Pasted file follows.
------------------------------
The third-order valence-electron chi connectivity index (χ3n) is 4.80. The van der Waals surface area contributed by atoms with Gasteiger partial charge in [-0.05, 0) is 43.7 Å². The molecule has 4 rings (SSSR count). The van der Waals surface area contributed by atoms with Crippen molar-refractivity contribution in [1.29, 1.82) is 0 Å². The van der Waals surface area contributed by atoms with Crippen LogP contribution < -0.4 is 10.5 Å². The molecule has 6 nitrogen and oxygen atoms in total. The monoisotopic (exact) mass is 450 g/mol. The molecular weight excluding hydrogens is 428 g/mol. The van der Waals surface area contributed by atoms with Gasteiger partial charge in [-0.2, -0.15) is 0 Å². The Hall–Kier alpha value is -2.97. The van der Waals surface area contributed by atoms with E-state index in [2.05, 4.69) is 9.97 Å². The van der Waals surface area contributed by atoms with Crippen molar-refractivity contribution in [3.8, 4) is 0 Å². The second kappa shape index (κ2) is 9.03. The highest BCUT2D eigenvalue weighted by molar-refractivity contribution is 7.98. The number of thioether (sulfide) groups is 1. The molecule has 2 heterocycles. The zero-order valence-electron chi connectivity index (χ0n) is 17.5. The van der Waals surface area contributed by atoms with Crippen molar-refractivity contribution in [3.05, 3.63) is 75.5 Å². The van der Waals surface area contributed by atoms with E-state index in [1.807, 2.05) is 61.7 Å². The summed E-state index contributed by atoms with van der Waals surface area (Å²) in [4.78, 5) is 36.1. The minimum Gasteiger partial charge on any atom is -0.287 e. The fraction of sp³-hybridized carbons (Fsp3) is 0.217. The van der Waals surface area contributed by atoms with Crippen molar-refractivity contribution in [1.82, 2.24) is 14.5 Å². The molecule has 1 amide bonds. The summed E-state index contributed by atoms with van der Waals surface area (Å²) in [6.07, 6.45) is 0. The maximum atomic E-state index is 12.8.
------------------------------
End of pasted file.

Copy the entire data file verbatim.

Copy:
The third-order valence-electron chi connectivity index (χ3n) is 4.80. The van der Waals surface area contributed by atoms with Gasteiger partial charge in [-0.05, 0) is 43.7 Å². The molecule has 4 rings (SSSR count). The van der Waals surface area contributed by atoms with Crippen molar-refractivity contribution in [1.29, 1.82) is 0 Å². The van der Waals surface area contributed by atoms with Crippen LogP contribution < -0.4 is 10.5 Å². The molecule has 6 nitrogen and oxygen atoms in total. The monoisotopic (exact) mass is 450 g/mol. The molecular weight excluding hydrogens is 428 g/mol. The van der Waals surface area contributed by atoms with Gasteiger partial charge in [-0.2, -0.15) is 0 Å². The Hall–Kier alpha value is -2.97. The van der Waals surface area contributed by atoms with E-state index in [2.05, 4.69) is 9.97 Å². The van der Waals surface area contributed by atoms with Crippen molar-refractivity contribution in [3.8, 4) is 0 Å². The second kappa shape index (κ2) is 9.03. The highest BCUT2D eigenvalue weighted by molar-refractivity contribution is 7.98. The number of thioether (sulfide) groups is 1. The molecule has 2 heterocycles. The zero-order valence-electron chi connectivity index (χ0n) is 17.5. The van der Waals surface area contributed by atoms with Crippen molar-refractivity contribution in [3.05, 3.63) is 75.5 Å². The van der Waals surface area contributed by atoms with E-state index in [1.807, 2.05) is 61.7 Å². The summed E-state index contributed by atoms with van der Waals surface area (Å²) in [4.78, 5) is 36.1. The minimum Gasteiger partial charge on any atom is -0.287 e. The fraction of sp³-hybridized carbons (Fsp3) is 0.217. The van der Waals surface area contributed by atoms with Crippen molar-refractivity contribution in [1.82, 2.24) is 14.5 Å². The molecule has 1 amide bonds. The summed E-state index contributed by atoms with van der Waals surface area (Å²) in [6.07, 6.45) is 0. The maximum atomic E-state index is 12.8.